LOL No kidding. This is one of the worst. I mean, I'm pleased that the favorable responses are so plentiful, but the insights, to the extent we have any, are applicable only to those 284 entirely anonymous, probably random people. We can't make any general observations about how this might apply to any other groups of people of any size.

There are some actual facts later in the article, and they're interesting. Maybe talk about those. LOL

And again David, genuine thanks for bringing this to our attention. People who are less unhinged than me well find plenty to talk about here, and indeed, almost anyone is more hinged than I am.

*drops mic*

LOL Carry on.


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David Miller
Re: CNET survey results...
on Dec 19, 2014 at 2:41:14 pm

Hi, Tim.....

Don't mince words....tell us what you REALLY think! ;)

Yup....it was a pretty small turnout. It appears that they only left the survey up for about 5 days. Maybe they should have left it up longer so that more people could have discovered it and responded? Who knows?

Of course, while it would have meant a larger sample, there's still the bug-a-boo of the types of questions that were asked and what the data that was gathered actually means.

Anyway, I think what little was there just basically confirmed what was already known....of those who replied who already have CC, 77% of them liked it.

Of those who still use CS, 95% of them said they had no plans to move to CC. In that group, those CS users are still at loggerheads with Adobe's decision.

It would be nice if a comprehensive survey that was scientific in nature could be done. That might give a more complete picture of how things are. On the other hand, it might just end up confirming what this little survey found.

And the beat goes on.

- David


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Andrew Kimery
Re: CNET survey results...
on Dec 20, 2014 at 12:33:58 am

[David Miller] "Yup....it was a pretty small turnout. It appears that they only left the survey up for about 5 days. Maybe they should have left it up longer so that more people could have discovered it and responded? Who knows?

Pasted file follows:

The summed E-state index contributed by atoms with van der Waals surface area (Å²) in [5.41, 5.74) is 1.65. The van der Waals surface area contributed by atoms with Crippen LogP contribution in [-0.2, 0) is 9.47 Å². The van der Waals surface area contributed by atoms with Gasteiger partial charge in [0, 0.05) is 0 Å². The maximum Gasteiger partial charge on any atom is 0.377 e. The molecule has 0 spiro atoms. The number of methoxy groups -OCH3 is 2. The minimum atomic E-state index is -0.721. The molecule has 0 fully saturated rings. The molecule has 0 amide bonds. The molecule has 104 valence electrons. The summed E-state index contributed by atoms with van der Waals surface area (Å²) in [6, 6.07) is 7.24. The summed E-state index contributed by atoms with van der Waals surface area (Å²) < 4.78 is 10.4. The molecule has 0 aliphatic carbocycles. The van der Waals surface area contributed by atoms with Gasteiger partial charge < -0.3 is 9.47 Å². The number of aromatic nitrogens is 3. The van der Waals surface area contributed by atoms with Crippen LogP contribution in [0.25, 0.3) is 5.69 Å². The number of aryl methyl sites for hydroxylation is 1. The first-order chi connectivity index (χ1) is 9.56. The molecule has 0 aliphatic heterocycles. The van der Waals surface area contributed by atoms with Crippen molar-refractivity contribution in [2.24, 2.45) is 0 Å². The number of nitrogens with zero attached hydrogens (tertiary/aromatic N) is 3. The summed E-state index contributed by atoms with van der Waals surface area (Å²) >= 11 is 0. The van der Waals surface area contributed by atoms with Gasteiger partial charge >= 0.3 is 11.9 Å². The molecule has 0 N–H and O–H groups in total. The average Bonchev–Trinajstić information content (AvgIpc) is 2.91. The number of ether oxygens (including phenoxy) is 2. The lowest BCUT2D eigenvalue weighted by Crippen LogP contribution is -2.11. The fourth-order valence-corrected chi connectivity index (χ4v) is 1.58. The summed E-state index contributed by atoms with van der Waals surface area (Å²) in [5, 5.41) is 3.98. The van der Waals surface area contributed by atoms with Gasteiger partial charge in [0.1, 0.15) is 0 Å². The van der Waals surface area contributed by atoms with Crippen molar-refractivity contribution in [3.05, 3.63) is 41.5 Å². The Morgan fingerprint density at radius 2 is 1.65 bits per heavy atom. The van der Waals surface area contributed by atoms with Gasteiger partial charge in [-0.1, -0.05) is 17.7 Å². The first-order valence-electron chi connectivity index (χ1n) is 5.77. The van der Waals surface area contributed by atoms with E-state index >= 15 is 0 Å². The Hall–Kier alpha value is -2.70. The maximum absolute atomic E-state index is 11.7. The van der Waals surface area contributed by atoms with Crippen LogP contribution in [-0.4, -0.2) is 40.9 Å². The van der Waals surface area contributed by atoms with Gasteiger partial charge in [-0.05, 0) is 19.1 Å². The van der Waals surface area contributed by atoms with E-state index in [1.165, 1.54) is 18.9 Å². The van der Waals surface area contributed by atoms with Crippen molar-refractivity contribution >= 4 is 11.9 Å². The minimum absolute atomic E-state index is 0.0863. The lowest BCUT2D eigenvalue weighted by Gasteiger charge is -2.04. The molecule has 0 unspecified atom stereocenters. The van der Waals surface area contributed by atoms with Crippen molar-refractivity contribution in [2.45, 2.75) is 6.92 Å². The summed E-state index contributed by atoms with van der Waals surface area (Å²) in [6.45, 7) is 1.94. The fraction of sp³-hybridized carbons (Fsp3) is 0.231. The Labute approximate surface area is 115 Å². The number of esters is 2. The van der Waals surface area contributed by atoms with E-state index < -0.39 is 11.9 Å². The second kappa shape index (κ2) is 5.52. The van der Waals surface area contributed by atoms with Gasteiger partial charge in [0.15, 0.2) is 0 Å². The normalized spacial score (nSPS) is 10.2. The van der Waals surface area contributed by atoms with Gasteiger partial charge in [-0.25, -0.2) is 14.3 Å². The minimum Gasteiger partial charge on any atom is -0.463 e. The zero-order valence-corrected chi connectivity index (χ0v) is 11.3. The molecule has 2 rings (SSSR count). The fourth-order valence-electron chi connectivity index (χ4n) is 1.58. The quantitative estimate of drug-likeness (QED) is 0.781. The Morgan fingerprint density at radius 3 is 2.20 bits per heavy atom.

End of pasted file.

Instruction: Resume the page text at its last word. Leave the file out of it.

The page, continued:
"


Even with a bigger turnout you'd still have a problem with selection bias. It's the quality of the sample, not the quantity. I think for national political polls they can hit +/-3 percent accuracy and only poll 1000 people.

I'm always reminded of the Ann Landers poll years ago where she asked her readers if they had it to do over again, would they have kids. 10,000 people responded and something like 70% said that they regret having kids and would remain childless if they could hit the 'do over' button. This caused a stir but it soon came to light how flawed the poll was. Later a scientific poll was conducted and it found that 90-95% of parents *would* have kids again if they could hit the do over button.

From 70% "no" to 90% "yes" is really, really big difference. ;)


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Tim Wilson
Re: CNET survey results...
on Dec 22, 2014 at 6:35:24 am

[Andrew Kimery] " It's the quality of the sample, not the quantity."

And again, I need to underscore, the people who randomly stumble across what appears to be a single question posted for a very short time is NOT A SAMPLE.

Not to start my rant again, but this kind of thing is the opposite of information. If people accept it as if it WERE information, they stop looking for anything resembling reality.

[Andrew Kimery] "From 70% "no" to 90% "yes" is really, really big difference. ;)
"


Exactly.

That said, David, I think you're right, that it's striking that 77% of people expressed some degree of satisfaction. With internet postings of this variety, "no" tends to be spoken much more emphatically than "yes." Even though I have precisely ZERO confidence in the reliability of the outcome, outcome, I like it a whole, whole, lot because it confirms what I already thought. LOL Most people are mostly happy, and the largest group of people by far, more than all other categories combined, are VERY satisfied.

Exactly like I thought. My beliefs confirmed, we can now all go about our day. LOL

Thanks again!